Across the world, there are millions of children in need of adoption or foster care. In Ukraine alone, there are 70,000-110,000 orphans, and the government’s ability to ensure their safety was already scant prior to this year’s conflict. Covid also resulted in many impoverished surrogacy mothers being left to care for the babies they had been paid to carry as travel restrictions delayed their transport to the “commissioning” parents.

While adoption practices, too, are far from immune to exploitation, surely this is a better route towards parenthood than seeking to treat the inside of a woman’s body as if it were a vending machine, and living, breathing children as consumer goods?

Naturally, inter-jurisdictional surrogacy risks legal and moral chaos when questions of who can be considered a child’s ‘true’ parents arises. While in Ukraine, laws geared toward promoting commercial surrogacy ensure that the “commissioning” parents are the child’s legal parents following birth, in the UK surrogate mothers are automatically considered the child’s parent.

In 2019, ABC reported on a three-year-old girl called Bridget, living in Kiev’s Sonechko Children’s Home. Carried by a surrogate mother from war-torn Donetsk, Bridget had been abandoned by her biological American parents after her premature birth left her with several physical and intellectual disabilities. According to ABC, they even demanded she be removed from life support while struggling with postpartum health issues. The nurse who cares for Bridget has also attempted to contact her parents more recently but to no avail.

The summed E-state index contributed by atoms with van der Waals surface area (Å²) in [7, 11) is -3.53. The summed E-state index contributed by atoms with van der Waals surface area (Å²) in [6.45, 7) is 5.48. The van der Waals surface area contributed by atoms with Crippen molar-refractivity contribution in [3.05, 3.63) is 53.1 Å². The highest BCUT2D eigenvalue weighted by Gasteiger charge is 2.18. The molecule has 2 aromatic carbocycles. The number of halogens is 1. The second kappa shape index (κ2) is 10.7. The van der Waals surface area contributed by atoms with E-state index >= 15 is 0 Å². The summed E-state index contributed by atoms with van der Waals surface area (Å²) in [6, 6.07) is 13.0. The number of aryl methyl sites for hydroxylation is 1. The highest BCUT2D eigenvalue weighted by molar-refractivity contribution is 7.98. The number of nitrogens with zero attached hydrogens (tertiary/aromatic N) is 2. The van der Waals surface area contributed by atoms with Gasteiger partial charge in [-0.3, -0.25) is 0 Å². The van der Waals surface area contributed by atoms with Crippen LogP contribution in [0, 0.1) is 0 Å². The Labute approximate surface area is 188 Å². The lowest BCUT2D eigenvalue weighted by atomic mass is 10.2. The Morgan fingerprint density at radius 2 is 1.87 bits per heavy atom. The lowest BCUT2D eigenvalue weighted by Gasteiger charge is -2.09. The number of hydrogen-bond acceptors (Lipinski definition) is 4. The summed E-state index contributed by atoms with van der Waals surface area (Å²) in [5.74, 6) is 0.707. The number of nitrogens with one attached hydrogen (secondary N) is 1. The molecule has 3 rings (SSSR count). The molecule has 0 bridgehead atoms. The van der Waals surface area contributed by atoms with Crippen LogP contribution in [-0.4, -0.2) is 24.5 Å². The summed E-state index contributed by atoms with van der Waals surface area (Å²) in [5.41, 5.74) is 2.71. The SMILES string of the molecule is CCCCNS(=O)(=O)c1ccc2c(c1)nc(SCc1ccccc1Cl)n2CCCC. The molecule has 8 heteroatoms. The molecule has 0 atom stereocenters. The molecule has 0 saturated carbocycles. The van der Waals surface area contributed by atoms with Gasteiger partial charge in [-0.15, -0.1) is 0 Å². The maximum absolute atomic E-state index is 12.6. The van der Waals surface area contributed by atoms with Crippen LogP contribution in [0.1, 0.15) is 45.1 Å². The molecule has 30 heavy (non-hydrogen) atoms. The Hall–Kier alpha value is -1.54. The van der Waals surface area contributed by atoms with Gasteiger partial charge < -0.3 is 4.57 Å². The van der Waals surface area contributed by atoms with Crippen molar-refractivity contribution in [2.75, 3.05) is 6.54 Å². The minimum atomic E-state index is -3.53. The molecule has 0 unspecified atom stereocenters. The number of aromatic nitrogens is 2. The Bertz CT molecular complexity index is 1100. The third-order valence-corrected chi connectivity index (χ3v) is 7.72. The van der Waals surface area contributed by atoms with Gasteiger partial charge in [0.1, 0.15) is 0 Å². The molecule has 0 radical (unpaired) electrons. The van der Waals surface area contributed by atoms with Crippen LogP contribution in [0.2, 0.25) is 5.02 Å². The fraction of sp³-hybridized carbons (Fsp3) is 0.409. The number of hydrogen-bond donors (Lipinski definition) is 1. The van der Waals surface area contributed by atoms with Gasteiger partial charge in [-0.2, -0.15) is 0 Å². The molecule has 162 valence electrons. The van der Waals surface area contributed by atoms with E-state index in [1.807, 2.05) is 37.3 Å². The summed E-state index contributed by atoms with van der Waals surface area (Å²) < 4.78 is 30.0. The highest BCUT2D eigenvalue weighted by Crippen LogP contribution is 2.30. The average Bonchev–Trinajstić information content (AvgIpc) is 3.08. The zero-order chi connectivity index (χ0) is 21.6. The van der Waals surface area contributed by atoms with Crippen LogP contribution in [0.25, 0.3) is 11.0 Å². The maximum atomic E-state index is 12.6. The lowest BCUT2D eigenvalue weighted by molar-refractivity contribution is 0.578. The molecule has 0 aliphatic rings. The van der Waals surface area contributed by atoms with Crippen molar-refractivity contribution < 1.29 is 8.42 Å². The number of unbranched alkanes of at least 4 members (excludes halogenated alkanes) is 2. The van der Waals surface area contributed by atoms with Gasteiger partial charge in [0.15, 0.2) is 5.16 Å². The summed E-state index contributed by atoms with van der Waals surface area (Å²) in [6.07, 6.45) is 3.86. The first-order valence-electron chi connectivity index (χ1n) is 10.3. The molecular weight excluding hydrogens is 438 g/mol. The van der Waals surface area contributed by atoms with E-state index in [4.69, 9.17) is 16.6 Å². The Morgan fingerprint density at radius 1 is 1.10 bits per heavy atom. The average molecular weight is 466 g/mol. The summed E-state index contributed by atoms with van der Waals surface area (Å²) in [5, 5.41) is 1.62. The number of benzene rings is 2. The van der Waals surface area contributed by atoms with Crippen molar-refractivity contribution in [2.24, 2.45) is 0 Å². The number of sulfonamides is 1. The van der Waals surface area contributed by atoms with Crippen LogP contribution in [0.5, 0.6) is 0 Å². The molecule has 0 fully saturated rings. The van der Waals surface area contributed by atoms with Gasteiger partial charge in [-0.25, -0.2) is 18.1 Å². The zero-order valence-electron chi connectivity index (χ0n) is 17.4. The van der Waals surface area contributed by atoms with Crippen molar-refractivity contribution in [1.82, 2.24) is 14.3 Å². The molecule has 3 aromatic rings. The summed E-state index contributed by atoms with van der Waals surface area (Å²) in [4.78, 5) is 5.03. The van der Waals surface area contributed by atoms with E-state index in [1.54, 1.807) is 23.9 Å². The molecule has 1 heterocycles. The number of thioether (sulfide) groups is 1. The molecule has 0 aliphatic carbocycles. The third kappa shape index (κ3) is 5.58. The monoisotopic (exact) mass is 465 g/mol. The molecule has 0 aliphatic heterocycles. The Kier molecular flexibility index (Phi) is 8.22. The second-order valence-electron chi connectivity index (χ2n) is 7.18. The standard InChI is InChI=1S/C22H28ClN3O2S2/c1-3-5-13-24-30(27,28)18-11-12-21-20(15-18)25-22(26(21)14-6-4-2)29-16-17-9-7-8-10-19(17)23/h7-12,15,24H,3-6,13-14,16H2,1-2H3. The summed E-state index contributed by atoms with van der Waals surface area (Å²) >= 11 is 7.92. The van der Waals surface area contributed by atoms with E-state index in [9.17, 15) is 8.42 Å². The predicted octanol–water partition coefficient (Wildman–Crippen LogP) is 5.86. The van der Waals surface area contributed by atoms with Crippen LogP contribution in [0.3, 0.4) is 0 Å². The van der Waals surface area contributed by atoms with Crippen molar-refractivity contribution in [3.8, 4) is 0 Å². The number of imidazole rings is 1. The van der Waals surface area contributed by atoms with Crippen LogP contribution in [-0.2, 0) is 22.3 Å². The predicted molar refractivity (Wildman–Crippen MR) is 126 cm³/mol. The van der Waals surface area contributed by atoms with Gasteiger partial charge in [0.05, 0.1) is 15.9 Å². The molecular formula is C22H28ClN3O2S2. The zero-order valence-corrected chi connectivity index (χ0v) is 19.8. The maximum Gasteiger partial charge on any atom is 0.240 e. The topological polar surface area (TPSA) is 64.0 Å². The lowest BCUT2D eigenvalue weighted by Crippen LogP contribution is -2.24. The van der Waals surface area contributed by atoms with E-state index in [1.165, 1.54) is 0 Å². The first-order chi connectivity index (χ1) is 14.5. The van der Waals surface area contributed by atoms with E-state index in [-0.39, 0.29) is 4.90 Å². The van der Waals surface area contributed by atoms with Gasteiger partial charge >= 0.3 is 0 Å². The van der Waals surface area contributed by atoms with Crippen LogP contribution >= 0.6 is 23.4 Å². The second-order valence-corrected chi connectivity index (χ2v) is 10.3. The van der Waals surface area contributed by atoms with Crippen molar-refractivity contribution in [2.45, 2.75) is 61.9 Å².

This is the direct result of treating children like material things that can be bought, sold, and viewed as defective if they do not fit the expectations laid out in a contract.

The proliferation of commercial surrogacy suggests many of us have become so disconnected from biological realities that we are willing to believe that it is possible to ‘outsource’ the most intimate biological processes, just as we might hire an accountant to do our paperwork, or relocate a manufacturing plant to a newly industrialising economy.

If the British government is happy to keep commercial surrogacy illegal here, why does it think it is okay for British citizens to exploit foreign women?

Are we okay with the complications and trauma inherent in the commercial surrogacy ‘contract’ to rumble, as long as it does so in a distant country we view as somehow beneath our own in the global hierarchy? Why are we allowing corporations to profit both off the desperation of emotional parents struggling with infertility as well as women in poverty?

As surrogacy rates increase, the Law Commission of England Wales are reviewing its related laws. But while couples who have fertility issues should receive our utmost sympathy, a wish to raise and care for children should never be an excuse to commoditize overwhelmingly vulnerable women and degrade the reality of the mother-child bond.

This has already happened for too long in Ukraine. Its people deserve real stability and economic growth, not to be treated like objects.